(CN) – California lawmakers announced a plan Friday to cut red tape to allow churches to build affordable housing on their property to address the growing rental, homeless and housing crisis in the Golden State.
If approved, the pair of bills would remove zoning barriers to allow churches and other places of worship to build low-income apartments and condominiums on their property. Senate Bill 899 and Assembly Bill 1851 are just the latest volleys in the state’s fight over unaffordable housing costs and a growing homeless population.
Wiener has led multiple zoning and housing bills in the last few years that failed to make it to the governor’s desk, including a bill that would allow for the construction of more affordable housing near transit centers.
On Friday, Wiener said California is in a housing crisis with a shortage of affordable housing and a spike in homelessness.
“We have frankly a housing emergency on our hands in California,” Wiener said. He called SB 899 a creative approach to the housing crisis that would allow faith-based institutions and nonprofit hospitals to build affordable housing on their land without having to go through the process of rezoning, which Wiener said can be costly and time consuming.
These institutions often have large parking lots said Wiener and other surplus land that could be converted into housing.
“Our faith institutions care for an enormous number of people in need,” Wiener said.
Wicks proposed AB 1851, which would eliminate parking requirements for any churches that want to build on their properties.
Wiener’s previous proposal, Senate Bill 50, would have lifted zoning restrictions to allow multistory affordable housing units near transit centers. Opponents called SB 50 an attack on single-family neighborhood homes.
Under SB 899, churches could build five-story developments with 150 units in commercial or mixed-use zones and three-story buildings with 40 units in residential areas. Those projects would be built by affordable-housing developers or local government partnerships, according to Wiener’s office.
California Governor Gavin Newsom’s proposed $222 billion budget earmarked $6.8 billion for housing spending and $1.4 billion for homeless services, including rental assistance and mental health care assistance, along with a one-time $750 million injection for a new state fund that would speed up the process of moving people off the streets and into supportive services.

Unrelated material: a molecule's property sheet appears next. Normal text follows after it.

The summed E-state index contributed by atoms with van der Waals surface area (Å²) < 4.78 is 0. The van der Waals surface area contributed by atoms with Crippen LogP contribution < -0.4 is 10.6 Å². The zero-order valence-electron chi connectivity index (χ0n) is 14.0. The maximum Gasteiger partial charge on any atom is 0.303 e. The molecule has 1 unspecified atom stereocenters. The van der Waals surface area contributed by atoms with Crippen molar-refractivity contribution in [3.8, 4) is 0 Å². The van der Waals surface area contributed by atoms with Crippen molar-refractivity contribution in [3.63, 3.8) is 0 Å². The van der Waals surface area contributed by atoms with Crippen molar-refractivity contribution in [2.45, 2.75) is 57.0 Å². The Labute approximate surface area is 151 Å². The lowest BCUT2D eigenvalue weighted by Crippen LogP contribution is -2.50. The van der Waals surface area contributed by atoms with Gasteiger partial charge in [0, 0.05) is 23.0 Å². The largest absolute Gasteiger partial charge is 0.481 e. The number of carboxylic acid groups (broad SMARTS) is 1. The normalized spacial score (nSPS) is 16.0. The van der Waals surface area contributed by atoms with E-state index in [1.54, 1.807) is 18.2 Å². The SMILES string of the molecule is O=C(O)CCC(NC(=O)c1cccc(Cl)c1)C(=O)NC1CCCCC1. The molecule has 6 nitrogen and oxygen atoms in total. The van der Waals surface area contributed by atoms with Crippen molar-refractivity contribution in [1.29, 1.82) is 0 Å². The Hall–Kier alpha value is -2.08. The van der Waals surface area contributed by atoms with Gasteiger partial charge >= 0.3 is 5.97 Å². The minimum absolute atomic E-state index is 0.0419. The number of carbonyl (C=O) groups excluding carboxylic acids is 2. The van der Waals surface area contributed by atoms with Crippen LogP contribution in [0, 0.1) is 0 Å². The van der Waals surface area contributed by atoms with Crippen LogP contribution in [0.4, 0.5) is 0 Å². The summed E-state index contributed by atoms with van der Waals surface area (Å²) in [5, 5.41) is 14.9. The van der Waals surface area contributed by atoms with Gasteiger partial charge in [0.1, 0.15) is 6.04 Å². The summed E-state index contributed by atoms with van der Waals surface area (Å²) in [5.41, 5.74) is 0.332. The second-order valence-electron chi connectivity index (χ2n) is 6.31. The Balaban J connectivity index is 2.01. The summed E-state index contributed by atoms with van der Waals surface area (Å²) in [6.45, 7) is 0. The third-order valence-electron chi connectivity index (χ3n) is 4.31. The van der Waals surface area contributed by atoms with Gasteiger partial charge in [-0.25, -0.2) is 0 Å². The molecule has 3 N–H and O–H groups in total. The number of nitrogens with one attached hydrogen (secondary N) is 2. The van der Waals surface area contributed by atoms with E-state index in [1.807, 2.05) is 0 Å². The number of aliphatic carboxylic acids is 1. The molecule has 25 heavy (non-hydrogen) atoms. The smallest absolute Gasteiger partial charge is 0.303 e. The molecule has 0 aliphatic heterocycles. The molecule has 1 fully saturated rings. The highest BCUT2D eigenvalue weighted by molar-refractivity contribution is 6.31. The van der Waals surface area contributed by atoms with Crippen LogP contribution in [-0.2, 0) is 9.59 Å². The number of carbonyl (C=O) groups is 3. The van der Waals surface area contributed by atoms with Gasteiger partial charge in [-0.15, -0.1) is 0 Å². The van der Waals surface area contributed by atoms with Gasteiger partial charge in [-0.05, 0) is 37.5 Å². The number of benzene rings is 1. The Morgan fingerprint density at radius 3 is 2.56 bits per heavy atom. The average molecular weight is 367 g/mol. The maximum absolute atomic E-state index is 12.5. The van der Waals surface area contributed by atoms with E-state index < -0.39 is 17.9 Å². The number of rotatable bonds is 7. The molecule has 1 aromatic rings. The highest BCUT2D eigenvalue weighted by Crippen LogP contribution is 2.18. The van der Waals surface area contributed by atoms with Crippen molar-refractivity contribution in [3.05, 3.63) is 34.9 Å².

Recently, state lawmakers proposed setting aside an ongoing $2 billion from the general fund to be sent to local jurisdictions for long-term homeless services.
Under the proposed Homeless Housing and Services Act, Assembly Bill 3300 co-written by Assemblymember Miguel Santiago, D-Los Angeles, $1.1 billion would go to counties and their lead agencies who facilitate homeless services with state and federal dollars. Other portions of the funds would go to municipalities and nonprofit housing developers to build new homes in a collaboration between local and state officials.
Bill co-sponsor Assemblymember Laura Friedman, D-Glendale, says lawmakers are not only asking for more money from the governor’s proposed budget, but to implement better oversight and coordination between local and state agencies.
“This is to ensure that local and state partners are not working in silos,” Friedman told Courthouse News. “We have to figure out what success looks like and how those expectations can be cleared up.”
On Friday, a pair of state lawmakers called for an audit of the lead agencies who coordinate homeless funds in five selected counties. In a letter to the state’s Joint Legislative Audit Committee assemblymembers Robert Rivas, D-Hollister, and Cristina Garcia, D-Bell Gardens, say the state’s homeless population continues to grow despite continued voter-approved funding measures.
“Every day, the hardworking people in my district remind me that they have voted for various initiatives to address homelessness and are willing to tax themselves more to help, but they want to make sure their tax dollars are leading to results and that those results are seen in their backyard,” Garcia said in a statement. “They deserve that much.”
The lawmakers want to know what each homeless service body does to strategize, what data they analyze and how the information is used to better serve the growing homeless population.